Aquaman is rated PG-13, and (as of this writing) is currently showing in theaters nationwide.

Saturday, December 22, 2018

Enjoyable Military Sci-Fi: My Review of Chris Fox's Destroyer

"Commander Nolan ducked through the hatch into the combat information center of the UFC Johnston." That's the opening line of Destroyer, the first installment in Chris Fox's Void Wraith saga. And there's something about that line that hooks this Star Trek fan.

It's not just that line. Fox knows the military sci-fi genre well. He hits all the right buttons and kept me riveted from beginning to end. Indeed, Destroyer is one of the few novels that I've read more than once!

The setting is simple, yet compelling. Human colonies on the edge of explored space are disappearing without a trace. The UFC Johnston, our heroes' destroyer, undertakes the task of finding out why. In so doing, they tangle with the cat-like Tigris and their own headquarters all while uncovering signs of a seemingly invincible new enemy and a horrifying conspiracy.

Nolan is the Johnston's first officer, a veteran of Fleet Intelligence who was relegated to the aging Johnston and the outer edges of space after a falling out with a high-ranking admiral. A falling out that involved said admiral's daughter. The story follows Nolan who must earn the respect of his maverick captain, a grizzled space marine non-commissioned officer, the Johnston crew, and later the Tigris as he struggles to get to the bottom of what's going on.

The novel is fast-paced and action-packed. Considering the politics and intrigue featured in the novel, it's impressive that Fox keeps the story moving at such a brisk pace while keeping the reader fully engaged - at least those readers (like me) who appreciate military sci-fi along the lines of Star Trek.

In one of his other books, Write to Market, Fox recommends that aspiring indie authors target specific reader markets and thoroughly study the tropes of their chosen genre or sub-genre. Fox practices what he preaches as Destroyer checks all the boxes. His Void Wraith saga is similar to other popular sci-fi series such as Nick Webb's Legacy Fleet series.

I can't speak to the science. I enjoy reading and watching space fantasy and science fiction, but I'm not an expert in space travel, physics, gravity, theories of hyperspace, etc. I'll leave discussion of those aspects to minds much smarter than mine. That said, from this layman's perspective, the 'science' sounded plausible enough for me to suspend any disbelief or suspicions and just enjoy the story.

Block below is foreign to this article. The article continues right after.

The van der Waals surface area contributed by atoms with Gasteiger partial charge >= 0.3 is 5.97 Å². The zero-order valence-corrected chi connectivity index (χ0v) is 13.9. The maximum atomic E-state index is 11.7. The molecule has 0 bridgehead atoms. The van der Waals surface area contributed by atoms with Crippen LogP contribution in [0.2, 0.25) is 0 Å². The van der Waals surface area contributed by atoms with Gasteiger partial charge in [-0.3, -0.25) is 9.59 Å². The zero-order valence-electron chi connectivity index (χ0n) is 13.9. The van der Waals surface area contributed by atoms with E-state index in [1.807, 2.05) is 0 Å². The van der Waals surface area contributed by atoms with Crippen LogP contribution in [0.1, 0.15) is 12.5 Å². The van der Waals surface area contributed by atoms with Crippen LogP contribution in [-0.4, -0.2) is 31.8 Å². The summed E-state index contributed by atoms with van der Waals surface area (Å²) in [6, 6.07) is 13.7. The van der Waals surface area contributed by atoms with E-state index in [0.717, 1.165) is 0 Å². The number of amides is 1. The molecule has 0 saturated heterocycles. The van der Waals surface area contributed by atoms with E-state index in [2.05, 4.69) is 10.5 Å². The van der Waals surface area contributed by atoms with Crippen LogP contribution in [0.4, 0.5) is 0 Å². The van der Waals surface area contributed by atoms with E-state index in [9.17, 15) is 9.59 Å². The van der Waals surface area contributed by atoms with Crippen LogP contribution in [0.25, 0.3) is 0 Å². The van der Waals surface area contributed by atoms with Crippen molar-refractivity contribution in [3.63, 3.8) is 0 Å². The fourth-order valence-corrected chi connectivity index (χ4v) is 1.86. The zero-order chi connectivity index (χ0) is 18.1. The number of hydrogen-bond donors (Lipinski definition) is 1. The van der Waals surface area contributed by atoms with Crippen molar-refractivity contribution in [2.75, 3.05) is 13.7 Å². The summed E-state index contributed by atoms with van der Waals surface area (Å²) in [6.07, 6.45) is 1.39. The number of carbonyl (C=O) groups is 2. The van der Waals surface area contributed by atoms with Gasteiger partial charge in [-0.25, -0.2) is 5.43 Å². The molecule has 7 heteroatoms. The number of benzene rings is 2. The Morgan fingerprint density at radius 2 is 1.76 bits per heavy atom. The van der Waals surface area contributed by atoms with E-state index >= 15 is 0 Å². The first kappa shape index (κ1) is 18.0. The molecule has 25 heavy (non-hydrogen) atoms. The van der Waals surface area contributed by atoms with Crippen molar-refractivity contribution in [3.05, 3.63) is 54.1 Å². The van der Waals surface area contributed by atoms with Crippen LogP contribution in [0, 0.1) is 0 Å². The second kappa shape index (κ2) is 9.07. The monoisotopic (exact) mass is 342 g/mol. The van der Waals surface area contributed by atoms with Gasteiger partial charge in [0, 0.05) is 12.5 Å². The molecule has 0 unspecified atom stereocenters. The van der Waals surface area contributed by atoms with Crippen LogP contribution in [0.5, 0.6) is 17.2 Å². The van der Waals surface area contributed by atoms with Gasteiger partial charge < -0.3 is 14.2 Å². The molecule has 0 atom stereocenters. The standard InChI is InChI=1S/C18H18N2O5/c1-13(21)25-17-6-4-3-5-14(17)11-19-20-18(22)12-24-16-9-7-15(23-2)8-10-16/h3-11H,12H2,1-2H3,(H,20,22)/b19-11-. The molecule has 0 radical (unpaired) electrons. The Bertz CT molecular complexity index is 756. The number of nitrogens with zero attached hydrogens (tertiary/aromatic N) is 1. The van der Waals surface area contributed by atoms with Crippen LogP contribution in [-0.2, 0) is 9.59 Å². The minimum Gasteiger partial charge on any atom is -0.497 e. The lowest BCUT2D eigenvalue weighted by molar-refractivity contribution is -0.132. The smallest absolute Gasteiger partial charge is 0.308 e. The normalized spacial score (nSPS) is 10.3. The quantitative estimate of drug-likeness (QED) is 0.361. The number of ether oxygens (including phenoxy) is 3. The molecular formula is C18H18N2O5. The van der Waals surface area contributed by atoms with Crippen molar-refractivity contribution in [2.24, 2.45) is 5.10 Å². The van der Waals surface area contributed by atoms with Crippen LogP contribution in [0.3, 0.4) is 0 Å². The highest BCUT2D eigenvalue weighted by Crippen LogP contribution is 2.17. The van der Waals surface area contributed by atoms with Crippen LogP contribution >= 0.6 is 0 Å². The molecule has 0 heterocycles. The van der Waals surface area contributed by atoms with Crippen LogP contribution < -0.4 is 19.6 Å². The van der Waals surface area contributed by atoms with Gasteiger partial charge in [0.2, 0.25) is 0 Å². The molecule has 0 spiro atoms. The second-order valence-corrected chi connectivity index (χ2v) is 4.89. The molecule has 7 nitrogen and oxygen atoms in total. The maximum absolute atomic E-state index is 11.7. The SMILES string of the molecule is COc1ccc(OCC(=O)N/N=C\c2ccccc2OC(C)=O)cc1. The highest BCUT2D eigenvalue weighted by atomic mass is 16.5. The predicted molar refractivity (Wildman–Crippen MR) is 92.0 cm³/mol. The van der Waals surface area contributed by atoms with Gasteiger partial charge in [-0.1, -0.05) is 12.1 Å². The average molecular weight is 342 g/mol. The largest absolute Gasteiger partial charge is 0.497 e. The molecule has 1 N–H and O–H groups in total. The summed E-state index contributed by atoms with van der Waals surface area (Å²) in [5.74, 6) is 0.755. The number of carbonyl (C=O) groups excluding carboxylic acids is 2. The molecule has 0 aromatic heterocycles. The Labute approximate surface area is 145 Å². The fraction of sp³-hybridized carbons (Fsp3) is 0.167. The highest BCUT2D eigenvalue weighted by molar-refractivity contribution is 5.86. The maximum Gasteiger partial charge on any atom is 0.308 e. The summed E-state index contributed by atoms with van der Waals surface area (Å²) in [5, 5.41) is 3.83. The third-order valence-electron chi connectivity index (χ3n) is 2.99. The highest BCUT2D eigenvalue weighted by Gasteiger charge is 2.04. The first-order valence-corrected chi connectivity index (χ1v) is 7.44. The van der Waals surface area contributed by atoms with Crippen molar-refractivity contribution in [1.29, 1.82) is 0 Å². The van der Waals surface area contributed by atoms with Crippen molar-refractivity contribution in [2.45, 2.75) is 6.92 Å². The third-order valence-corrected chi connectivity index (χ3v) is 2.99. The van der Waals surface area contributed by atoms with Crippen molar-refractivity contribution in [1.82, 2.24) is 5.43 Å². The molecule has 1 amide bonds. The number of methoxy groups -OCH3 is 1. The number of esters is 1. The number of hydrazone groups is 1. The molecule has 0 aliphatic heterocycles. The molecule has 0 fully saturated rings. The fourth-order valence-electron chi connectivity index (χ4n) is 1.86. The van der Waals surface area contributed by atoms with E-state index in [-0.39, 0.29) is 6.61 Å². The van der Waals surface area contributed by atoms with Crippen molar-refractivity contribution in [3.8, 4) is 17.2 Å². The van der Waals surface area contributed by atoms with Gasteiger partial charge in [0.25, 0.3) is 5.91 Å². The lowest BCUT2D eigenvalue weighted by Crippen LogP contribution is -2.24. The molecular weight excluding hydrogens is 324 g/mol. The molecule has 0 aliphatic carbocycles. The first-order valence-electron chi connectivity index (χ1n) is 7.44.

Destroyer is the first part of the Void Wraith trilogy. The other titles are Void Wraith (Part 2) and Eradication (Part 3). And then the series continues beyond the trilogy with additional novels that feature a mech focus.

If you like sci-fi space action novels, this one belongs in your library. I encourage you to check out Destroyer and begin your reading adventure in the Void Wraith universe.

Monday, December 3, 2018

Virtual Reality Game Testers Should Always Read the Fine Print: My Review of Ryan Decker's Deadly Realm: Fighting for Freedom

In Ryan Decker's gamelit novella Deadly Realm: Fighting for Freedom, a young game tester is thrown into a fast-paced, virtual reality world that tests not only his survival skills, but his sanity!

The story begins with Paxton Tyler selected to test out a new game that supposedly will help advance autism research. His brother is autistic, so Pax sees this a triple-win: He can help his brother, get paid, and enjoy playing inside a computer game. Pax loves computer games.

Unfortunately for Pax, it isn't that simple. And the experience is more terrifying than enjoyable. He's greeted by a tough, mean-spirited guide who claims she is trapped inside the game. Within a few pages, his guide softens and warms to him. But she's pulled away from him after the first three levels. The nature of her 'reality' is part of the story's mystery. And he faces a succession of monsters that cause him intense pain, panic, and medical crises back in the real world testing facility.

As the story itself puts it: "[Pax] thought living in a fantasy world, battling demons or beasts would be everything he'd ever dreamt of. Instead, it filled him with confusion and fear unlike anything he'd known before."